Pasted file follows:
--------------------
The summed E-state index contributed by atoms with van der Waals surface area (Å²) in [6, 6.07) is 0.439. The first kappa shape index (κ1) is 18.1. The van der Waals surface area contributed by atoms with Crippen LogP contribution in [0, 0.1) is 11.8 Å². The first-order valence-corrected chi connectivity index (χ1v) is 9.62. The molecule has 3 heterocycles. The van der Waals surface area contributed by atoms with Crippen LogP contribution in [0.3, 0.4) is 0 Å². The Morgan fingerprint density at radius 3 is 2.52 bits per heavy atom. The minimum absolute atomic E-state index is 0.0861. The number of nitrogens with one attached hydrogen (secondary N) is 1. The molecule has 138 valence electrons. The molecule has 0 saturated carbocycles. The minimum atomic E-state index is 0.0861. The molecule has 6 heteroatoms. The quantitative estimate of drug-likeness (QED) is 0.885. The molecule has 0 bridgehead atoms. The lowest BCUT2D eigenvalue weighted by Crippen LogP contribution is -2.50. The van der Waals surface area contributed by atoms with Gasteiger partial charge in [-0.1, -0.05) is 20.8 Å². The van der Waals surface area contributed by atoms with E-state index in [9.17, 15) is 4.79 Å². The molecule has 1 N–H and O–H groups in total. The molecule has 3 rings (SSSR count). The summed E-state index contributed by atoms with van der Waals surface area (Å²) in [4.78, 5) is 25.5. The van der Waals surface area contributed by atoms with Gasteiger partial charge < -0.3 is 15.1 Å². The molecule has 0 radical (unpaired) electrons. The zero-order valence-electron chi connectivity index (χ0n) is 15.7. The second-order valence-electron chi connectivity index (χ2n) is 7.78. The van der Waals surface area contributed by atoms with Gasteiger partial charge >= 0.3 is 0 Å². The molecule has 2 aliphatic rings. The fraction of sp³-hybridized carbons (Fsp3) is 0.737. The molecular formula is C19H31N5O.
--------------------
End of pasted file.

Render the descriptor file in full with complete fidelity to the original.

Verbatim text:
The summed E-state index contributed by atoms with van der Waals surface area (Å²) in [6, 6.07) is 0.439. The first kappa shape index (κ1) is 18.1. The van der Waals surface area contributed by atoms with Crippen LogP contribution in [0, 0.1) is 11.8 Å². The first-order valence-corrected chi connectivity index (χ1v) is 9.62. The molecule has 3 heterocycles. The van der Waals surface area contributed by atoms with Crippen LogP contribution in [0.3, 0.4) is 0 Å². The Morgan fingerprint density at radius 3 is 2.52 bits per heavy atom. The minimum absolute atomic E-state index is 0.0861. The number of nitrogens with one attached hydrogen (secondary N) is 1. The molecule has 138 valence electrons. The molecule has 0 saturated carbocycles. The minimum atomic E-state index is 0.0861. The molecule has 6 heteroatoms. The quantitative estimate of drug-likeness (QED) is 0.885. The molecule has 0 bridgehead atoms. The lowest BCUT2D eigenvalue weighted by Crippen LogP contribution is -2.50. The van der Waals surface area contributed by atoms with Gasteiger partial charge in [-0.1, -0.05) is 20.8 Å². The van der Waals surface area contributed by atoms with E-state index in [9.17, 15) is 4.79 Å². The molecule has 1 N–H and O–H groups in total. The molecule has 3 rings (SSSR count). The summed E-state index contributed by atoms with van der Waals surface area (Å²) in [4.78, 5) is 25.5. The van der Waals surface area contributed by atoms with Gasteiger partial charge < -0.3 is 15.1 Å². The molecule has 0 radical (unpaired) electrons. The zero-order valence-electron chi connectivity index (χ0n) is 15.7. The second-order valence-electron chi connectivity index (χ2n) is 7.78. The van der Waals surface area contributed by atoms with Gasteiger partial charge >= 0.3 is 0 Å². The molecule has 2 aliphatic rings. The fraction of sp³-hybridized carbons (Fsp3) is 0.737. The molecular formula is C19H31N5O.